The housing sector is key to understand how the recent financial crisis developed and, therefore, crucial for designing recovery and prevention policies. The financial crisis was born in the housing sector, grew in the financial sector and had its final consequences in the real sector. Financial innovations made the financial system increasingly complex and interconnected, leading to an expansion of systemic risk, especially through the mortgage market. In this context, when house prices collapsed, micro-prudential policies, those dedicated to prevent the risk from each company, had not managed to avoid the contagion to the real sector, and the crisis spread across the financial system to the real economy. Then, a great recession affected the whole economy, causing a high level of unemployment. Thus, from a policy perspective, traditional measures have not seemed to be sufficient to, first, avoid the crisis and, second, have a fast and effective recovery. As a result, several institutions have implemented macroprudential tools in order to explicitly promote the stability of the financial system in a global sense, not just focusing on individual companies. The goal of this kind of regulation is to avoid the transmission of financial shocks to the broader economy. Some examples of macroprudential tools are asset-side tools (loan-to-value (LTV) and debt-to-income ratio caps), liquidity-based tools (countercyclical liquidity requirements), or capital-based tools (countercyclical capital buffers, sectorial capital requirements or dynamic provisions). The LTV requirement is a limit on the value of a loan relative to the underlying collateral (e.g. residential property). Several studies have pointed out that higher LTV ratios combined with higher risk mortgages contributed to the mortgage crisis.1 The LTV is nowadays described as one of the main macroprudential instruments to “mitigate and prevent excessive credit growth and leverage” by the European Systemic Risk Board.2 Within the EU, LTV limits are available in the national prudential framework of 16 Member States.3 The aim of this paper is to evaluate the implications of a macroprudential LTV tool for business cycles, financial stability, and welfare, as well as its interaction with monetary policy. In order to do that, we use a dynamic stochastic general equilibrium (DSGE) model which features a housing market. The modelling framework consists of an economy composed of borrowers and savers. In particular, our model imposes a limit on borrowing, that is, loans need to be collateralized by a proportion of the value of the assets that the borrower owns. This proportion can be interpreted as an LTV. The macroprudential tool we propose is a rule that automatically reduces loan-to-values when there is a credit boom, therefore limiting the expansion of credit. We assume that there exists a macroprudential Taylor-type rule for the LTV ratio, so that it responds to credit growth, in the spirit of the Basel III regulation which aims at avoiding episodes of excessive credit growth. The monetary policy literature has extensively shown that simple rules result in a good performance; therefore, it seems sensible to apply these kinds of rules to macroprudential supervision. This microfounded general equilibrium model allows us to explore all the interrelations that appear between the real economy and the credit market. Furthermore, such a model can deal with welfare-related issues. In the context of this model, we address several research questions. First, we study the welfare gain for each agent and for the aggregate both for different levels of a static LTV and for different values of the reaction parameters of the macroprudential rule. In this way, we discuss the welfare trade-offs that may appear between borrowers and savers. Second, we analyze the combination of monetary and macroprudential policy parameters that maximize welfare when the macroprudential regulator and the central bank are coordinated and when they are not. Third, we discuss a Pareto-superior outcome to overcome this trade-off by a system of transfers View the MathML sourceàla Kaldor–Hicks. Then, we study the dynamics of the model under the optimal parameters. Finally, we graphically convey our results to highlight the effects on macroeconomic and financial stability of introducing a new macroprudential policy based on the LTV ratio. The rest of the paper continues as follows: Section 1.1 reviews the literature. Section 2 describes the model. Section 3 presents the welfare analysis. Section 4 computes the optimal parameter combination of the different policies in a coordinated and in a non-coordinated situation. It also develops a rule to obtain a Pareto-superior outcome, presents results from simulations, and conveys the results graphically to show the effects of the macroprudential policy on financial and macroeconomic stability. Section 5 concludes. 1.1. Related literature Our paper fits into the literature that introduces a macroprudential rule and studies its effects using a DSGE model. Other examples are, for instance, Antipa et al. (2010), who uses a DSGE model to show that macroprudential policies would have been effective in smoothing the past credit cycle and in reducing the intensity of the recession. Another example is Borio and Shim (2007), which emphasizes the complementary role of macroprudential policy to monetary policy and its supportive function as a built-in stabilizer. As well, N’Diaye (2009) shows that monetary policy can be supported by countercyclical prudential regulation. Angelini et al. (2012) uses a DSGE model with a banking sector and shows interactions between capital requirement ratios as a macroprudential tool and monetary policy; they find that macroprudential policies are most helpful to counter financial shocks that lead the credit and asset price booms. We find in our paper that macroprudential policies moderate credit booms. Furthermore, for housing demand shocks, the combination of the macroprudential and the monetary policies manages to control credit without moderating the real effects of the boom. Since there is an extensive consensus that the origin of the last crisis is related to real estate booms and busts, we have focused on the effects of a macroprudential tool that has to do with the housing sector. However, while most papers in the field tend to analyze macroprudential policies through the lens of a countercyclical bank leverage rule (e.g. Angelini et al., 2012; Christensen et al, 2011), in our paper, we study how a key element of the real estate sector, namely the LTV, can serve as a macroprudential tool to improve financial stability.4 With a macroprudential orientation, Kannan et al. (2012) also examines a monetary policy rule that reacts to prices, output and changes in collateral values with a macroprudential instrument based on the LTV; they remark on the importance of identifying the source of the shock of the housing price boom when assessing policy optimality. Funke and Paetz (2012) considerers a non-linear version of a macroprudential rule for the LTV. Following this literature, we propose a macroprudential policy based on a Taylor-type automatic rule.5 By analogy with monetary policy, rule-based macroprudential tools – for example, automatic stabilizers – appear appealing (Goodhart, 2004). One question that arises from the topic is what the objective of the macroprudential authority should be. In recent years, research on macroprudential issues has been wide and intense6 and there is an increasing consensus among academics and policy makers that “the ultimate objective of macroprudential policy is to contribute to the safeguard of the stability of the financial system as a whole” (Recommendation of the European Systemic Risk Board, 2013). In this way, Almeida et al. (2006) has studied the effect on the amplitude of the credit cycle results from the mitigating impact of more stringent LTV ratios on the ‘financial accelerator’ mechanism. They find that when a positive income shock leads to an increase in housing prices, the increase in borrowing is expected to be lower in countries with lower LTV ratios. Gelain et al. (2013) evaluates different policy actions that might be used to dampen the resulting excess volatility, including a direct response to house-price growth or credit growth in the central bank’s interest rate rule, the imposition of a more restrictive loan-to-value ratio, and the use of a modified collateral constraint that takes into account the borrower’s wage income. We contribute to this line of research, finding that when we use the macroprudential policy based on the LTV, both the macroeconomy and the financial system become more stable. To illustrate that, we construct policy frontiers (Taylor curves) including not only the traditional objectives of monetary policy but also the objective of the macroprudential regulator: financial stability. As a measure of financial stability we propose the variability of borrowing. This three-dimensional policy frontier shows graphically that the macroprudential policy unambiguously helps to achieve a more stable financial and macroeconomic situation. A central issue that we cover in our paper is the interaction between monetary and macroprudential policies. There is no consensus on whether both policies should act in a coordinated or in a non-coordinated way. For instance, Bean et al. (2010), with a DSGE model adapted from Gertler and Karadi (2011), studies how the use of a macroprudential policy tool based on a lump-sum levy or subsidy on the banking sector might affect the conduct of monetary policy. Their results suggest that monetary and macroprudential policies should be coordinated, since they are not merely substitutes, but they mention that the issue of coordination needs to be studied further. Beau et al. (2012) claims that it is preferable to have a combination of separate objectives for monetary and macroprudential policies, with monetary policy taking the macroeconomic effects of macroprudential policy into account in choosing interest rates, that is, the non-coordinated case would be preferable. Angelini et al. (2012) studies the coordination issue in a context in which the macroprudential regulator uses capital requirements as a tool to achieve financial stability. They find that lack of cooperation between a macroprudential authority and a central bank may actually generate conflicting policies and, therefore, cooperation is preferred. In our paper, we also distinguish between the cases of coordination and non-coordination to try to shed some light on this issue. As argued by Svensson (2012), we find that the non-coordination game delivers higher social welfare and then is preferable. When each authority focuses on its own objective, they are more effective in minimizing both macroeconomic and financial variability. Finally, measuring the potential welfare improvement of macroprudential policies has deserved the special attention of academics. Some papers have found that the macroprudential reaction to exogenous shocks can make some people better off (typically borrowers), but not every type of household, or not in all cases. For instance, Lambertini et al. (2013) extends the Iacoviello and Neri (2010) model to incorporate news shocks and a macroprudential rule on the LTV. They find that an optimized LTV-ratio rule that responds to credit growth is a Pareto-improving policy compared to the use of a constant LTV ratio. Campbell and Hercowitz (2009) performes a welfare analysis in a DSGE model with borrowers and savers and determines that, although high LTV ratios have a direct positive effect on welfare through constraint relaxation, other indirect effects may dominate. Angelini et al. (2012) also discusses the issue and concludes that there is no regime that makes all agents better-off. They claim that the optimal (from a welfare perspective) monetary and macroprudential policies may depend on which agent’s welfare is used as objective in the computation of the policies, and also on the type of shock considered. In our paper, we actively contribute to this discussion. We focus on highlighting the welfare trade-offs between agents in order to carefully characterize the conditions under which there is room for Pareto improvements. By analyzing welfare for a static LTV, we find an LTV threshold below which there is room for Pareto-improving solutions. However, for higher values the trade-off between borrowers and savers appears. Since a plausible value for the LTV tends to be higher than this value, we also observe this trade-off when calculating the optimal macroprudential rule. Thus, we propose a system of transfers View the MathML sourceàla Kaldor–Hicks in which borrowers would compensate savers so that they are indifferent between having the macroprudential policy or not. In this way, we obtain a Pareto-superior outcome. 7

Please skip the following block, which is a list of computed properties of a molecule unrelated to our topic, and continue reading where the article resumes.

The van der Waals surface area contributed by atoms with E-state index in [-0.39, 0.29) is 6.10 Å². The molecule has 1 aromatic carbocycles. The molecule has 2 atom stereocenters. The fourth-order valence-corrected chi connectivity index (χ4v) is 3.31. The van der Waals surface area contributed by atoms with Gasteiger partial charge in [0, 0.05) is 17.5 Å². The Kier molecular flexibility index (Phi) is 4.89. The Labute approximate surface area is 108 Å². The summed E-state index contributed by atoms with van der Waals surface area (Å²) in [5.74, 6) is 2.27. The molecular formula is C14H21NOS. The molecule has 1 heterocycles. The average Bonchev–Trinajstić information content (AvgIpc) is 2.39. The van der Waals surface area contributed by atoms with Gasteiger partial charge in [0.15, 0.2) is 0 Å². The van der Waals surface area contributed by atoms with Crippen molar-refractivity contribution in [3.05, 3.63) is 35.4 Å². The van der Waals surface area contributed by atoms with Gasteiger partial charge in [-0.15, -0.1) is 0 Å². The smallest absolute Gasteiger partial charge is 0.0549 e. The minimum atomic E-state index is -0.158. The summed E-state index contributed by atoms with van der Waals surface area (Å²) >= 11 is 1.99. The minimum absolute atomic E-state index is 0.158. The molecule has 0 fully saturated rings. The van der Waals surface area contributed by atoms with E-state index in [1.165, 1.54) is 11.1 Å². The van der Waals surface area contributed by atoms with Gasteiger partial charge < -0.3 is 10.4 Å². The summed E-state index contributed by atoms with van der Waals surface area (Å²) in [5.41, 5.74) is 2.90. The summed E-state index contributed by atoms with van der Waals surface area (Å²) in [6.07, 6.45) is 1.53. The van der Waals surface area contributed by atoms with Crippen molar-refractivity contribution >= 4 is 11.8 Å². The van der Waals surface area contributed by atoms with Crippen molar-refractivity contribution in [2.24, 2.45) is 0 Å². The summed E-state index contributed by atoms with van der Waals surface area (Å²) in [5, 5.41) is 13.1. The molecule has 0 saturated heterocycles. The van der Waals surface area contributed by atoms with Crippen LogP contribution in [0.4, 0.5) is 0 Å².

نتیجه گیری انگلیسی
In this paper, we analyze the impact of macroprudential and monetary policies on business cycles, welfare, and financial stability. In particular, we consider a macroprudential rule for the LTV ratio that responds to credit growth. We compute the optimal parameters of the macroprudential and monetary rule both when monetary and macroprudential policies act in a coordinated and in a non-coordinated way. We find that in both cases, this interaction is welfare improving for the society, especially in the case of the non-coordinated game. However, there is a trade-off between the agents of the model and savers lose from this new scenario. We find that by transfers View the MathML sourceàla Kaldor–Hicks, so that borrowers can compensate the saver’s welfare loss, a Pareto-superior outcome can be obtained. From a positive perspective, we show the dynamics of the model under the optimal parameters that maximize welfare. We find that, given a positive technology or housing demand shock, the macroprudential authority would decrease the LTV to moderate the credit boom. In this way, it can achieve its ultimate goal: financial stability. We also show graphically, with a three dimensional policy frontier, that the interaction between monetary and macroprudential policies unambiguously enhances the stability of the economic system.